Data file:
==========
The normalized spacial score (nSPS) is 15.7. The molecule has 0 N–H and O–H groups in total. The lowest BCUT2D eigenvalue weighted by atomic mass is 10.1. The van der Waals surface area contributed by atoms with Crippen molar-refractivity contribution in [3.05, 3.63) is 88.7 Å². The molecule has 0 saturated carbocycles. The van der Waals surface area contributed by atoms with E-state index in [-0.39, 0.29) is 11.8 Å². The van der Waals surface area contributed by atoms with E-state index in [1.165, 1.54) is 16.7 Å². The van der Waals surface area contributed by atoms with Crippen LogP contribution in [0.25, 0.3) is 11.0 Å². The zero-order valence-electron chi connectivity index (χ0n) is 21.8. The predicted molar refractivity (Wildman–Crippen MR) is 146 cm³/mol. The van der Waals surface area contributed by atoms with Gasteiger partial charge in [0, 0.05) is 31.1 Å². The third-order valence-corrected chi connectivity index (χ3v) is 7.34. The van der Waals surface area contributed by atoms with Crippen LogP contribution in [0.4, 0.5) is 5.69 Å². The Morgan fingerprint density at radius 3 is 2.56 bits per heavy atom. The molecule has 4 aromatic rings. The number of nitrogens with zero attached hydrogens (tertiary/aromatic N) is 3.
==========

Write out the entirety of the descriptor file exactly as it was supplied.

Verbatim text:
The normalized spacial score (nSPS) is 15.7. The molecule has 0 N–H and O–H groups in total. The lowest BCUT2D eigenvalue weighted by atomic mass is 10.1. The van der Waals surface area contributed by atoms with Crippen molar-refractivity contribution in [3.05, 3.63) is 88.7 Å². The molecule has 0 saturated carbocycles. The van der Waals surface area contributed by atoms with E-state index in [-0.39, 0.29) is 11.8 Å². The van der Waals surface area contributed by atoms with E-state index in [1.165, 1.54) is 16.7 Å². The van der Waals surface area contributed by atoms with Crippen LogP contribution in [0.25, 0.3) is 11.0 Å². The zero-order valence-electron chi connectivity index (χ0n) is 21.8. The predicted molar refractivity (Wildman–Crippen MR) is 146 cm³/mol. The van der Waals surface area contributed by atoms with Gasteiger partial charge in [0, 0.05) is 31.1 Å². The third-order valence-corrected chi connectivity index (χ3v) is 7.34. The van der Waals surface area contributed by atoms with Crippen LogP contribution in [0.4, 0.5) is 5.69 Å². The Morgan fingerprint density at radius 3 is 2.56 bits per heavy atom. The molecule has 4 aromatic rings. The number of nitrogens with zero attached hydrogens (tertiary/aromatic N) is 3.